Pakistan’s fourth nuclear power plant went online on Wednesday, a joint collaboration with China that adds 340 megawatts to the national grid as part of the government’s efforts to end a growth-sapping energy deficit.

The Chashma-III reactor, located some 250 kilometres southwest of Islamabad, is the third built as part of collaboration between the Pakistan Atomic Energy Commission (PAEC) and China National Nuclear Corporation (CNNC). The country’s first nuclear plant was supplied by Canada in 1972, with an installed capacity of 137MW.

“Today we have crossed an important milestone in the journey to free the nation from scheduled power cuts. I am thankful to Allah and congratulate the entire nation,” Prime Minister Nawaz Sharif told an inaugural ceremony.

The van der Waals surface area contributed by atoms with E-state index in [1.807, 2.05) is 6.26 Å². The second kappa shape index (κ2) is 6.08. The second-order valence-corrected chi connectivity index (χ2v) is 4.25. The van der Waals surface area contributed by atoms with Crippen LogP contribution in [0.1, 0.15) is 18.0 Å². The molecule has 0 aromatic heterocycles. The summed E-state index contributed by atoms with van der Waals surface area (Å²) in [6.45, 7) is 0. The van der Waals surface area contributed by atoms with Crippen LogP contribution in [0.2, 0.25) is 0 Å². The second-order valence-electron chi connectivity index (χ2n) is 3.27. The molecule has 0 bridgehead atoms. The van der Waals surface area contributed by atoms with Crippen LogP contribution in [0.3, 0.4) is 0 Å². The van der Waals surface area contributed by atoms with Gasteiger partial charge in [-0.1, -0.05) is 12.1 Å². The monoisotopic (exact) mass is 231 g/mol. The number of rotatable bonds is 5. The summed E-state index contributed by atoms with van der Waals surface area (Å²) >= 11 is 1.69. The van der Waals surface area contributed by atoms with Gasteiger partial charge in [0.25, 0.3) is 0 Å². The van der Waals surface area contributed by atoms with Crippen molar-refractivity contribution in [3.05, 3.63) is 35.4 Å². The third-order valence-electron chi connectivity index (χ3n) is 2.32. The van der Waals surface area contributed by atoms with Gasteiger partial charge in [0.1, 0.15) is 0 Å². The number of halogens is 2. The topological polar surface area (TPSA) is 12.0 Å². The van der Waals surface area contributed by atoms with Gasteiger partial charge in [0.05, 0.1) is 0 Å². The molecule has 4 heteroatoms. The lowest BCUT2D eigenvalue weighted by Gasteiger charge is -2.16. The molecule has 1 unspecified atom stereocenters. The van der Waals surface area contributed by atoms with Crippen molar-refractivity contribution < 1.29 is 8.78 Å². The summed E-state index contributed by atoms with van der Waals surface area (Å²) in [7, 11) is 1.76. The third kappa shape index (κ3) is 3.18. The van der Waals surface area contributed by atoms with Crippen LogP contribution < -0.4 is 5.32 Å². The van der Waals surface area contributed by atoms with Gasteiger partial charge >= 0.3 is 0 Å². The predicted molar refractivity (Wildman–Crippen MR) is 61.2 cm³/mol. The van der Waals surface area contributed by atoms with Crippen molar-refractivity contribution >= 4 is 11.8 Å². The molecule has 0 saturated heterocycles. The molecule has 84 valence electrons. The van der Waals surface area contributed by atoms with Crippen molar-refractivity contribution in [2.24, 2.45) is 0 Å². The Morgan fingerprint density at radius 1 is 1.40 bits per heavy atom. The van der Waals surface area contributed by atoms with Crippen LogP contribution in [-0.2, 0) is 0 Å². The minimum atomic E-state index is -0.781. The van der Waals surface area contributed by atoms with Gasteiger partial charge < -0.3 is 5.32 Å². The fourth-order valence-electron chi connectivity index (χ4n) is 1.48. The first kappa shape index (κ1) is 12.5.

He said a fourth Chashma plant was expected to be commissioned by April 2017. Two more reactors would follow at an unspecified date in central Pakistan, as well as two giant 2,200MW power stations in Karachi.

The government is aiming to produce 8,800MW from atomic energy by 2030.

China is ramping up investment in Pakistan as part of a $46 billion project unveiled last year that will link its far-western Xinjiang region to Gwadar port with a series of infrastructure, power and transport upgrades.

Last week, Pakistan Stock Exchange announced that a Chinese consortium was set to acquire a 40 percent stake in the stock exchange in a deal estimated at $84 million. Shanghai Electric announced in August it would buy a majority stake in the utility that supplies energy to Karachi for $1.7 billion, in the country’s biggest ever private-sector acquisition.